Although the study by Yonamine et al.3 identified homogenous delayed enhancement as the only significant indicator of AIP, it is important to consider all the characteristic imaging features of AIP.4 While this study did not utilize magnetic resonance imaging (MRI), dynamic contrast-enhanced MRI should be used in clinical practice to differentiate focal-type AIP from PDAC due to its superior tissue contrast resolution and the availability of diffusion-weighted imaging or magnetic resonance cholangiopancreatography.1,4 The imaging features of AIP on CT or MRI may include the capsule-like rim, diffuse pancreatic enlargement, homogenous delayed enhancement, speckled enhancement, multiple pancreatic masses, absence of MPD dilatation, multiple MPD strictures, penetrating duct sign, and enhanced duct sign.1,4 Additionally, it is crucial to evaluate extrapancreatic organ involvement in AIP since it is a pancreatic manifestation of an IgG4-related disease. Assessing the involvement of the bile duct, kidney, retroperitoneal fibrosis, lachrymal gland, salivary gland, and lung is necessary when distinguishing between AIP and PDAC.4
This study reported ERP performance in 15 of 23 patients with focal-type AIP and all 44 patients with PDAC, which may reflect the practice pattern of Japanese pancreatologists who consider ERP crucial for diagnosing AIP. Although ERP was previously mandatory in Japanese diagnostic criteria, it is no longer considered essential in the revised Japanese clinical diagnostic criteria from 2018.5 Instead, ERP has been adjusted to be equivalent to the combination of magnetic resonance cholangiopancreatography and negative malignancy demonstrated by EUS-guided sampling.5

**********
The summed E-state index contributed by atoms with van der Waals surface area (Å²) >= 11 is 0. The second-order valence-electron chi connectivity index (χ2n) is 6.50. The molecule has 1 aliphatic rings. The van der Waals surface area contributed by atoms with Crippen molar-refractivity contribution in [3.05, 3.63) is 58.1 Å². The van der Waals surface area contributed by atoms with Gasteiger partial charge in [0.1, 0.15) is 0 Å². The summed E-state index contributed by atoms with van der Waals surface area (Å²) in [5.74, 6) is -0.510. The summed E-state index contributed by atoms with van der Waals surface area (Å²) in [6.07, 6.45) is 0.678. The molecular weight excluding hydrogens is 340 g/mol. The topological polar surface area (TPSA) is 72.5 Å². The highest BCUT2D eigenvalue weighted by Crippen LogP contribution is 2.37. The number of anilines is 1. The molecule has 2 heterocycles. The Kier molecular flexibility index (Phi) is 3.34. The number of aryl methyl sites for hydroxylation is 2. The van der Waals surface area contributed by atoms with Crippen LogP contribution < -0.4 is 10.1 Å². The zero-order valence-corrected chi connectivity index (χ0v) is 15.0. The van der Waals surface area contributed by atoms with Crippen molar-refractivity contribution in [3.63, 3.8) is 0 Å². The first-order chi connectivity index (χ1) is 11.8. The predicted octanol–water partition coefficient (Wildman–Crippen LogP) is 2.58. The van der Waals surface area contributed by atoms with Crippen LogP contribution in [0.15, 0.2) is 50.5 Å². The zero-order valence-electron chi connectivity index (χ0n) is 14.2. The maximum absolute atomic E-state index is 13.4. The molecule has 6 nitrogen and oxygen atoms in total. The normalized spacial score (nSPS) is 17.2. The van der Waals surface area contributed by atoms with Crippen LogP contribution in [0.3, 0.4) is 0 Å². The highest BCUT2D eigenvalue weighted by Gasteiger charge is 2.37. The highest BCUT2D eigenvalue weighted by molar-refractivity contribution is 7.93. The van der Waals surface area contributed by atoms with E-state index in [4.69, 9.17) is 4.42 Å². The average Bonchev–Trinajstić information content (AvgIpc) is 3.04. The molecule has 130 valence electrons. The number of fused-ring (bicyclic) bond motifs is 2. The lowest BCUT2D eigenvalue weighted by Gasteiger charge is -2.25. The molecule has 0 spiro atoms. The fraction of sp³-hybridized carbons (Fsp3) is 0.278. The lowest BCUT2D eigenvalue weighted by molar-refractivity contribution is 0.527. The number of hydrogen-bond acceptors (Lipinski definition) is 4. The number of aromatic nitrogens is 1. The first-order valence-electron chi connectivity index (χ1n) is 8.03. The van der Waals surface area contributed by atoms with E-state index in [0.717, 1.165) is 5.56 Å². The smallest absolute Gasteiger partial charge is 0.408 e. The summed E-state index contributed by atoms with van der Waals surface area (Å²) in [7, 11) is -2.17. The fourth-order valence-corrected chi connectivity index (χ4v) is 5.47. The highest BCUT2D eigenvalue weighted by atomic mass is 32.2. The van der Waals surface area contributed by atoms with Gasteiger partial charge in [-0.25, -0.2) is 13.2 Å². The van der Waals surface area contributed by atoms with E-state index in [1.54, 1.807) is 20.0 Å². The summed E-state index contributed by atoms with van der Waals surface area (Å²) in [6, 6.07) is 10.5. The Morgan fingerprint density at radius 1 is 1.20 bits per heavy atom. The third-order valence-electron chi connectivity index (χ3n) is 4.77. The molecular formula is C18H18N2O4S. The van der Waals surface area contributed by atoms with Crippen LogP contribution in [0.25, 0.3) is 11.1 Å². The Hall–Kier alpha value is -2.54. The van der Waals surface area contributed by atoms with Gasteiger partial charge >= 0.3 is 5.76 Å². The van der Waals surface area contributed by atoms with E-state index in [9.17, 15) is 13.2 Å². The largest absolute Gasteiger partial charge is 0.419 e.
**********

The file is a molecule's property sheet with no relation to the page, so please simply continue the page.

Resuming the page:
In actual practice, diagnosing focal-type AIP requires tissue acquisition and adherence to diagnostic criteria.6-8 Histopathologic examination has a dual role in diagnosing focal-type AIP: first, to exclude malignancy, and second, to provide pathological evidence supporting the diagnosis of AIP. In this study, 17 patients with AIP underwent EUS-tissue acquisition using various fine-needle aspiration and fine-needle biopsy (FNB) needles; 59% (n=10) and 12% (n=2) achieved levels 1 and 2 histology for AIP, respectively.3 The authors demonstrated excellent histopathologic results using diverse needles; FNB needles are favored over fine-needle aspiration needles, as a recent meta-analysis showed superior diagnostic yield with FNB needles for diagnosing AIP.9 Storiform fibrosis and obliterative phlebitis were observed in 65% (n=11) and 24% (n=4) of cases, respectively, aided by Elastica-Masson staining. Previous studies have reported varying rates of storiform fibrosis (0%–86%) and obliterative phlebitis (0%–49%) in samples obtained via EUS.9 Consequently, the elastic stain and IgG4 immunohistochemistry should be incorporated for histological samples requiring differentiation of AIP.10